Let’s have truth, not more myth-making

We are all the sum of our past. Though born as one, none of us remains a blank sheet. We absorb. We are moulded and, eventually, reflect experiences we know as a lived life.

For those whose happiness is shaped by tragedy or injustice, this process can be a burden. All across Northern Ireland, and in other corners of these islands, there are people touched by the 30 years of needless Troubles.

Some of them, a majority hopefully, have come to terms — even if uneasy, unsettled terms — with that tragedy. Others may not have.

Yesterday’s announcement that the British government has formally unveiled a long-delayed consultation on proposals to deal with the toxic legacy of the Troubles may help that process.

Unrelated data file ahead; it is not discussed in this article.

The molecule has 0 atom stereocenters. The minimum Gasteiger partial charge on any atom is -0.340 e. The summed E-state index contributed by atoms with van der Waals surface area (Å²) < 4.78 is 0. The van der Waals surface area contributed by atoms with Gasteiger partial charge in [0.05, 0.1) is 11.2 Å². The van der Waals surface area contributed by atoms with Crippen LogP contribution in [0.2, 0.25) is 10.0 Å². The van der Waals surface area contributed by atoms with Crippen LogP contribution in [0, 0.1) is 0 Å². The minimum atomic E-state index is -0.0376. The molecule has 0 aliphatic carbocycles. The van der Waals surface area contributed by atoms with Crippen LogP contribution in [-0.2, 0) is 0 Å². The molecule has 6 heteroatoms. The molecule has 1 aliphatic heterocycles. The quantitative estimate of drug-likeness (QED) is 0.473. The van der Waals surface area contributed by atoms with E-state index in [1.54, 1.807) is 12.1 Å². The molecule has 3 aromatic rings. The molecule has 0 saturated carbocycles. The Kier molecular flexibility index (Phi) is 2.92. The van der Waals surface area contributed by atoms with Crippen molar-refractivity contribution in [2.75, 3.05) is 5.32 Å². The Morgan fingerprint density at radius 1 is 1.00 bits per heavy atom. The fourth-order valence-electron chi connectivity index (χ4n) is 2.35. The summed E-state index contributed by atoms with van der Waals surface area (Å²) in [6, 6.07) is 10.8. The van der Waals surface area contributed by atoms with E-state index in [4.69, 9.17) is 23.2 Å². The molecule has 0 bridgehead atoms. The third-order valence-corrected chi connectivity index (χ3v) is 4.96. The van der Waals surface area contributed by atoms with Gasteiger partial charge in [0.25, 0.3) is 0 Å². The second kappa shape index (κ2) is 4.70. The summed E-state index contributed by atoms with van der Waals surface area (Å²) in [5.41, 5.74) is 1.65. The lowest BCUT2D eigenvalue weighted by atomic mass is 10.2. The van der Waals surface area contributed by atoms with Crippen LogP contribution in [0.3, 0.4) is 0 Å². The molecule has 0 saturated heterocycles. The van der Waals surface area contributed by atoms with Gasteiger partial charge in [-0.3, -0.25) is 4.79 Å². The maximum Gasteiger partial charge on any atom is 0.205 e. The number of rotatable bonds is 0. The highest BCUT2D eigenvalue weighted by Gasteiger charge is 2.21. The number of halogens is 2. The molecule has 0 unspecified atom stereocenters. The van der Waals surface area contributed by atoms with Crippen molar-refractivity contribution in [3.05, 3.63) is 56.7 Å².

A process like this is often about a cleansing that, eventually, consigns ghosts to their rightful place. It is also about establishing the truth and by so doing, helping deep wounds heal — even if far later than they might have.

Because we are human, it can often be an opportunity to politicise the past even more than it has been already.

That prospect already seems a threat in this process, so it is fair to ask if it is about healing, or renewing division.

The past can not be undone or forgotten, but sometimes it’s best to keep it at an arm’s length remove from today.

Unless all of those participating in this process are driven by the highest motives, this process will fail. Let’s have the truth — but we’ve had more than enough myth-making.

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